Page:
Monday, May 22, 2017

For my parents on what would have been their 62nd anniversary

Hanford and Bea, circa 2007

Today would have been my parents 62nd wedding anniversary.

They married later in life than their peers: in 1955, they were both over 30, my mother considered an 'old maid' for her generation.

It wasn't until the end of my father's life that he opened up to me about his biggest regret: that he felt he was never able to make my mother happy. There was a core of sadness in her that nothing could fill. Not financial security, not material things, not experiences, and not even what she claimed to be her heart's desire: a second child.

My mother was unable to successfully carry a child to term after my older sister was born. After years of miscarriages, they turned to adoption, which in the late 1950s and early 1960s was a difficult and often secretive enterprise. They had been turned down by many agencies for being too old to be adoptive parents. (Remember, this was a very different time.)

My father told me the day he realized he couldn't make my mother happy was the day he flew home from California after they adopted me as a 5 day old infant: Even that didn't change her.

She died several years before my father did, after years of encroaching dementia. He was her main caregiver through that time and kept her safe in their home with the same devotion he applied to trying to make her happy their whole lives.

In a series of very frank discussions my father and I had in his last months, I hope I was able to show him that no one can make another person happy. That he had not failed as a partner. That she did love him and that her inability to be happy was a deep wound she must have carried her whole life.

I hope he was able to forgive himself for not being able to do the impossible.

I think of them both today, with deep gratitude for their love and support as well as a bittersweet sorrow for the sadness they both carried.


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Thursday, May 18, 2017

Reality of a writing life

I have a friend who is struggling with the distance between where he'd hoped he'd be in his career and where his career stands.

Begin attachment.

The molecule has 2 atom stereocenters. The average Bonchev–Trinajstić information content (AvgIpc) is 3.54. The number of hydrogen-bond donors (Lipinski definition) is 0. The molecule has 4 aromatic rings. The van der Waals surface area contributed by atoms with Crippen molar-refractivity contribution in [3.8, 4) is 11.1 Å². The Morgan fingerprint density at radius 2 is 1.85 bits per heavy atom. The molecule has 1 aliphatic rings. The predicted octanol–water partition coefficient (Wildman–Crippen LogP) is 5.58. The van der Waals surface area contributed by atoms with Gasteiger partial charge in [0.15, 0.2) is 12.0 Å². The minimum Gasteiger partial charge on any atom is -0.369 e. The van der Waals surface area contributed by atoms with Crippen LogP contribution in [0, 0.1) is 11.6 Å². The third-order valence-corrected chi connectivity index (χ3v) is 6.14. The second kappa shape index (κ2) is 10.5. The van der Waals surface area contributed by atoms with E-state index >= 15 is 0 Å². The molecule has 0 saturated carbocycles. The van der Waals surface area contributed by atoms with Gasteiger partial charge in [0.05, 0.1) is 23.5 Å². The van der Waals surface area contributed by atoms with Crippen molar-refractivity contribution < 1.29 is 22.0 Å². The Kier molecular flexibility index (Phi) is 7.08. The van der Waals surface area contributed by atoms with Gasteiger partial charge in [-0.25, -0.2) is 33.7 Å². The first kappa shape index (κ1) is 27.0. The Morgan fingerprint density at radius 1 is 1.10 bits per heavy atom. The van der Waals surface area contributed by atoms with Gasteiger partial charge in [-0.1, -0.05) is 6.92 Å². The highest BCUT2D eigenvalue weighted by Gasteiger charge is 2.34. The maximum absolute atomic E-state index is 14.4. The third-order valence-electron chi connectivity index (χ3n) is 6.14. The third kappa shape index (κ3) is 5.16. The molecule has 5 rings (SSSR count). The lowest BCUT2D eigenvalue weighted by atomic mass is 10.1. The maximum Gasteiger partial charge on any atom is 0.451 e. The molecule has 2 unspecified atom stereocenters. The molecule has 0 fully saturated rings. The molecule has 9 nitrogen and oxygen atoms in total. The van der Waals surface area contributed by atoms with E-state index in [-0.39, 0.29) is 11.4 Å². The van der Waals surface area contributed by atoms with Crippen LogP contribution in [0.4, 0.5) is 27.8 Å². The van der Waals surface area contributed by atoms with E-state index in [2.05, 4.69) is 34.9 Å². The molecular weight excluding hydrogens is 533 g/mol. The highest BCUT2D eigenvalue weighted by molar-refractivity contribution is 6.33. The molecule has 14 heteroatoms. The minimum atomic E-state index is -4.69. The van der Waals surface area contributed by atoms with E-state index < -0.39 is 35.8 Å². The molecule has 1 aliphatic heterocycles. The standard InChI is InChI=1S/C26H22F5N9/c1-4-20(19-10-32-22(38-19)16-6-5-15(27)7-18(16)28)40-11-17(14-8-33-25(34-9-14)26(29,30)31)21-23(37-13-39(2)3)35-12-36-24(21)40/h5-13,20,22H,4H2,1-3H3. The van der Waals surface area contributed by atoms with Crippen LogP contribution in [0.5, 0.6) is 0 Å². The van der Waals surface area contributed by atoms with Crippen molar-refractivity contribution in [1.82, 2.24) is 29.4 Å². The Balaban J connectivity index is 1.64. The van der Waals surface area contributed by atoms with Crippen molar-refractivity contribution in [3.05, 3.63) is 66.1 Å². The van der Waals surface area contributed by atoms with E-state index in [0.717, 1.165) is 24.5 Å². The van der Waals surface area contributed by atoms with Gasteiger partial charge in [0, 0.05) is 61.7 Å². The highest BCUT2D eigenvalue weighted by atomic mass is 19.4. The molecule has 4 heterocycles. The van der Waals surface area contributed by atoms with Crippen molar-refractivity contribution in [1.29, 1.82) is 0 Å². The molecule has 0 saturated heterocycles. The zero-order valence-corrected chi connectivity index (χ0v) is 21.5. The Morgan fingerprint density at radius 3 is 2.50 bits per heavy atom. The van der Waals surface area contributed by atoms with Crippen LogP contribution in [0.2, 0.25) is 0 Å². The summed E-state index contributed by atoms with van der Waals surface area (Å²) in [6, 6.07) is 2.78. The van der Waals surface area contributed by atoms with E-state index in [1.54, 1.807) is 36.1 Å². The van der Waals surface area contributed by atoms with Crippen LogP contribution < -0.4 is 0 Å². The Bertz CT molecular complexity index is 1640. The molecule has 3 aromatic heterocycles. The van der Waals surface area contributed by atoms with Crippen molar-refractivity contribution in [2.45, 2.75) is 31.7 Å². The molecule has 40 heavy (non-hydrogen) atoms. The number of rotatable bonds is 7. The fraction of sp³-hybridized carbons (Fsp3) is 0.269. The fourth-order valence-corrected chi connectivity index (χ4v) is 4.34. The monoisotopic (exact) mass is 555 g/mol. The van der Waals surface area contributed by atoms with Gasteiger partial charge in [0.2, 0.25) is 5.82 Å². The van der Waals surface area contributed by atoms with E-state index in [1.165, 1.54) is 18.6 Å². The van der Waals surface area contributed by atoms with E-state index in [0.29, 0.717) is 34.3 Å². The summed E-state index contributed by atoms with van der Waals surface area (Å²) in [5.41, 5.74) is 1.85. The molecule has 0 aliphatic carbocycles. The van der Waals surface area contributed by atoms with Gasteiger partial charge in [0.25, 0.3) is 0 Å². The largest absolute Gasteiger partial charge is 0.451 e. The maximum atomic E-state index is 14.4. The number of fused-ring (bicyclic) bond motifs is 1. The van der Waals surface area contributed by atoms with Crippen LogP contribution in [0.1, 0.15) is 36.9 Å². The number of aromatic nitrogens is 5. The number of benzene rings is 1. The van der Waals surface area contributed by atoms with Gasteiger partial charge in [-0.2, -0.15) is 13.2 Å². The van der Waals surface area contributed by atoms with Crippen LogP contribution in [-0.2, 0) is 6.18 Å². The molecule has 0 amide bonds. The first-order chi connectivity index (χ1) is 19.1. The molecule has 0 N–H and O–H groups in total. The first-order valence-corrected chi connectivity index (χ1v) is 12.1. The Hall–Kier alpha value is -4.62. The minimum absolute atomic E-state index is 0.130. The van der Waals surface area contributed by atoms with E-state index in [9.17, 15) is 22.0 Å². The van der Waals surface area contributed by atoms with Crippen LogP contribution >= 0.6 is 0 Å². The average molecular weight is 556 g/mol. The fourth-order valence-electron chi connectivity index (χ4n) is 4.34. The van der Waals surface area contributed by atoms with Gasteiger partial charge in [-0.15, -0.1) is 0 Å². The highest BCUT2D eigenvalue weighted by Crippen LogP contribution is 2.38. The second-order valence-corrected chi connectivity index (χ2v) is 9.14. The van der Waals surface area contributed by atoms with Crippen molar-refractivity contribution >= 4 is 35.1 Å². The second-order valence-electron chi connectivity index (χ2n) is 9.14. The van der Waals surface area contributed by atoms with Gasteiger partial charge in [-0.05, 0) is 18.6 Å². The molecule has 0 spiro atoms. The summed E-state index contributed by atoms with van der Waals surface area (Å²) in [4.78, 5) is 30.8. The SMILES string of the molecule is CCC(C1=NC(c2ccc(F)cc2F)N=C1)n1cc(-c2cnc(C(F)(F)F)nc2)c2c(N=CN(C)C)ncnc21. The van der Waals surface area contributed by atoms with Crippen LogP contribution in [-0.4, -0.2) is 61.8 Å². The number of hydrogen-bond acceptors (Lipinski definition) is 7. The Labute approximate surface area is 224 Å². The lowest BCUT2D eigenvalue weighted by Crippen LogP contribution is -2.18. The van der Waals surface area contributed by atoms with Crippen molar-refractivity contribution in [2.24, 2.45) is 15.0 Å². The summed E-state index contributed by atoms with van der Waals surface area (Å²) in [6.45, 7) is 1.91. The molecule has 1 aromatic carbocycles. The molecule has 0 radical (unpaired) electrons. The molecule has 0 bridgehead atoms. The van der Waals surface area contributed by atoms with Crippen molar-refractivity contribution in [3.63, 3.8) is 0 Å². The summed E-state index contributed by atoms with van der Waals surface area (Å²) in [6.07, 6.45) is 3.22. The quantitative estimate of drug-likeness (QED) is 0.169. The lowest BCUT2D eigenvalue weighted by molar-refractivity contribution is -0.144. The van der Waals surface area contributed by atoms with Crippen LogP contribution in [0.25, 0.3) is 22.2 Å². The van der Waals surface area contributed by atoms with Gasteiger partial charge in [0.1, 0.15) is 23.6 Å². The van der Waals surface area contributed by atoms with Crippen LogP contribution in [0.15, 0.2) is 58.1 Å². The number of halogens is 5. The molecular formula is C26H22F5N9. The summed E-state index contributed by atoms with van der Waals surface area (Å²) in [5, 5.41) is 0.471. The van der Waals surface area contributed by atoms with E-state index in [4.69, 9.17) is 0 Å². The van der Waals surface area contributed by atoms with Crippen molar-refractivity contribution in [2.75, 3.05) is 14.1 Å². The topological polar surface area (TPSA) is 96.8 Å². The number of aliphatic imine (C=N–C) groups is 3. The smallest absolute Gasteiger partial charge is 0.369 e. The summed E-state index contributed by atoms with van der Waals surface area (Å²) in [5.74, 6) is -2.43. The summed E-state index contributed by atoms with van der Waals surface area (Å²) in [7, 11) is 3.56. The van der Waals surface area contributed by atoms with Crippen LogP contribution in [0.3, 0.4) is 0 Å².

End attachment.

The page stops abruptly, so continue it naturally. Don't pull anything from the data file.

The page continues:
We've had a lengthy email conversation and I thought I'd pick up on some of the points and show them here.

This is my experience and I have some sense from other personal stories that it's not atypical.

2004-2005 Wings of Winter 150K mess. Trunked.
2005-2006 MindBlind Urban fantasy/thriller. Trunked.
2006-2007 House of Many Doors
YA ghost story. The book that landed me an agent from queries. Agent unable to sell.

I still believe it’s a salable project, on hold for the present time.
2007-2008 Heal Thyself Alternate world fantasy.

Agent uninterested.

Revised in 2012. Got a revise & resubmit from Angry Robot, but was dealing with personal/family matters and focused on writing Derelict by then.

Was revised and resubmitted in 2016, rejected by Angry Robot in 2016.

May be unsalvageable.Trunked.
2008-2009 The Between
YA Fantasy

Agent came close with several really encouraging rejections with major publishers.

Chose to self-publish in 2012 while still agented to see if I could gain some traction/audience to entice a publisher with a different project.

Sold approx 500 copies, 1500 free downloads.
2009-2010 Future Tense
YA Urban Fantasy.

Agent declined to shop.

Self published in 2014.

Sold approx 350 copies, 600 free downloads.
2011-2012 Ghost Story
YA horror/thriller.

First draft only, never revised.
2012 Derelict (Halcyone Space series)
SF/Space Opera

Agent submitted, but unenthusiastically. We parted ways in 2013.

Self published in 2014.

Sold approx 13,000 copies to date.
2013-2014 Time and Tithe
YA Fantasy

Sequel to The Between.

Self published in 2015

Sold under 100 copies, under 300 free downloads

2014-2105 Ithaka Rising (Halcyone Space series)
SF/Space Opera

Self published in 2015

Sold over 2,000 copies.
2015-2016 Dreadnought and Shuttle (Halcyone Space series)
SF/ Space Opera

Self-published in 2016

Sold approx 1,500 copies.
2016-2017 Parallax (Halcyone Space series)
SF/Space Opera

To be published in June of 2017
2017 Vito Nonce Project
Cyberpunk thriller

In process

The novels listed here represent well over a million words of fiction, written over the course of 13 years.

I have still yet to earn in a year of writing and publishing what I earned working as a physical therapist, even in the years in which I worked part time around the needs of parenting.

By many metrics, I am a success. (One of the first indie members of SFWA, strong reviews in Publisher's Weekly, invitations to SF&F cons.) But I am unable to support myself on my creative earnings, much less pay for health care or support a family.

My gross cumulative earnings since 2012 from my writing are $45,000, unevenly distributed across the years, with my most successful year being 2014. That's 5 1/2 years of income. Do the math: it's not a very lucrative business.

I am able to focus on writing because I needed to leave my physical therapy practice for reasons relating to family and care-giving, not because I had any illusions of quitting my day job to make it big in publishing. It has continued to be possible for me to write because our family can be comfortable on one income - my husband's.